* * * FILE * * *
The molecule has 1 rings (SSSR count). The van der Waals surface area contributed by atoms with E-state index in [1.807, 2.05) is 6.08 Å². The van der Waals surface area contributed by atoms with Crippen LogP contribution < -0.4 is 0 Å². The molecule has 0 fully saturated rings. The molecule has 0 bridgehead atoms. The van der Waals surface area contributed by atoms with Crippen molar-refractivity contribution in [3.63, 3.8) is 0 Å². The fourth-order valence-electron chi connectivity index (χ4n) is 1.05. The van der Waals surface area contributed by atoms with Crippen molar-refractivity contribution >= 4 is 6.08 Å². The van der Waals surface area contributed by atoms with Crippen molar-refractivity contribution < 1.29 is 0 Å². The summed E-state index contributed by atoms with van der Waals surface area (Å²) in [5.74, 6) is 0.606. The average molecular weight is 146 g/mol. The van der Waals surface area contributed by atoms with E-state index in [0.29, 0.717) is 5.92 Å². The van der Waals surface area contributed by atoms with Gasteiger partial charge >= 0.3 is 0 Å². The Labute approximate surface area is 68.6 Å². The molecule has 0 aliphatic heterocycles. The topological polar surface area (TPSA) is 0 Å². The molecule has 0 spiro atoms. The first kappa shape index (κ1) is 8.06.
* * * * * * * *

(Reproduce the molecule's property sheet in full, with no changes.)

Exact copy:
The molecule has 1 rings (SSSR count). The van der Waals surface area contributed by atoms with E-state index in [1.807, 2.05) is 6.08 Å². The van der Waals surface area contributed by atoms with Crippen LogP contribution < -0.4 is 0 Å². The molecule has 0 fully saturated rings. The molecule has 0 bridgehead atoms. The van der Waals surface area contributed by atoms with Crippen molar-refractivity contribution in [3.63, 3.8) is 0 Å². The fourth-order valence-electron chi connectivity index (χ4n) is 1.05. The van der Waals surface area contributed by atoms with Crippen molar-refractivity contribution >= 4 is 6.08 Å². The van der Waals surface area contributed by atoms with Crippen molar-refractivity contribution < 1.29 is 0 Å². The summed E-state index contributed by atoms with van der Waals surface area (Å²) in [5.74, 6) is 0.606. The average molecular weight is 146 g/mol. The van der Waals surface area contributed by atoms with E-state index in [0.29, 0.717) is 5.92 Å². The van der Waals surface area contributed by atoms with Gasteiger partial charge >= 0.3 is 0 Å². The Labute approximate surface area is 68.6 Å². The molecule has 0 aliphatic heterocycles. The topological polar surface area (TPSA) is 0 Å². The molecule has 0 spiro atoms. The first kappa shape index (κ1) is 8.06.